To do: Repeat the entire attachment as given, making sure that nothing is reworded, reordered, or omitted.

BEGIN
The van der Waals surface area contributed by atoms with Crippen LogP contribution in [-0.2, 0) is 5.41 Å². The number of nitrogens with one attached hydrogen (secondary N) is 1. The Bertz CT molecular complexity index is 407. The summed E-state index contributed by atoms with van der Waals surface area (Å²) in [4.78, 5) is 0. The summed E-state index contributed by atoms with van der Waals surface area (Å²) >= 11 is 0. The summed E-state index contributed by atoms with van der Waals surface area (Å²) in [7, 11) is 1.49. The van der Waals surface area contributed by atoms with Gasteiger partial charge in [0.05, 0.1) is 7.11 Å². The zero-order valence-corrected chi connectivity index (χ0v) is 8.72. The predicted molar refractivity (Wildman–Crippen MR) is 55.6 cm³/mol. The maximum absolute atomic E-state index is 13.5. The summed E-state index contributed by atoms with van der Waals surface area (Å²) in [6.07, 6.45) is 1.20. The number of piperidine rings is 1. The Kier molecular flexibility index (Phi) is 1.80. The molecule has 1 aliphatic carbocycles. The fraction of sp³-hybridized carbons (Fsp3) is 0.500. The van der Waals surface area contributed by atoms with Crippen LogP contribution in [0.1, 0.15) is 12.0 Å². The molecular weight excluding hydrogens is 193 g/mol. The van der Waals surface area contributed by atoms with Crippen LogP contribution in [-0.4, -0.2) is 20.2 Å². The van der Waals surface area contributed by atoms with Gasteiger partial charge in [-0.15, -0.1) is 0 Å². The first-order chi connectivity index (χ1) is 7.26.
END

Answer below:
The van der Waals surface area contributed by atoms with Crippen LogP contribution in [-0.2, 0) is 5.41 Å². The number of nitrogens with one attached hydrogen (secondary N) is 1. The Bertz CT molecular complexity index is 407. The summed E-state index contributed by atoms with van der Waals surface area (Å²) in [4.78, 5) is 0. The summed E-state index contributed by atoms with van der Waals surface area (Å²) >= 11 is 0. The summed E-state index contributed by atoms with van der Waals surface area (Å²) in [7, 11) is 1.49. The van der Waals surface area contributed by atoms with Gasteiger partial charge in [0.05, 0.1) is 7.11 Å². The zero-order valence-corrected chi connectivity index (χ0v) is 8.72. The predicted molar refractivity (Wildman–Crippen MR) is 55.6 cm³/mol. The maximum absolute atomic E-state index is 13.5. The summed E-state index contributed by atoms with van der Waals surface area (Å²) in [6.07, 6.45) is 1.20. The number of piperidine rings is 1. The Kier molecular flexibility index (Phi) is 1.80. The molecule has 1 aliphatic carbocycles. The fraction of sp³-hybridized carbons (Fsp3) is 0.500. The van der Waals surface area contributed by atoms with Crippen LogP contribution in [0.1, 0.15) is 12.0 Å². The molecular weight excluding hydrogens is 193 g/mol. The van der Waals surface area contributed by atoms with Crippen LogP contribution in [-0.4, -0.2) is 20.2 Å². The van der Waals surface area contributed by atoms with Gasteiger partial charge in [-0.15, -0.1) is 0 Å². The first-order chi connectivity index (χ1) is 7.26.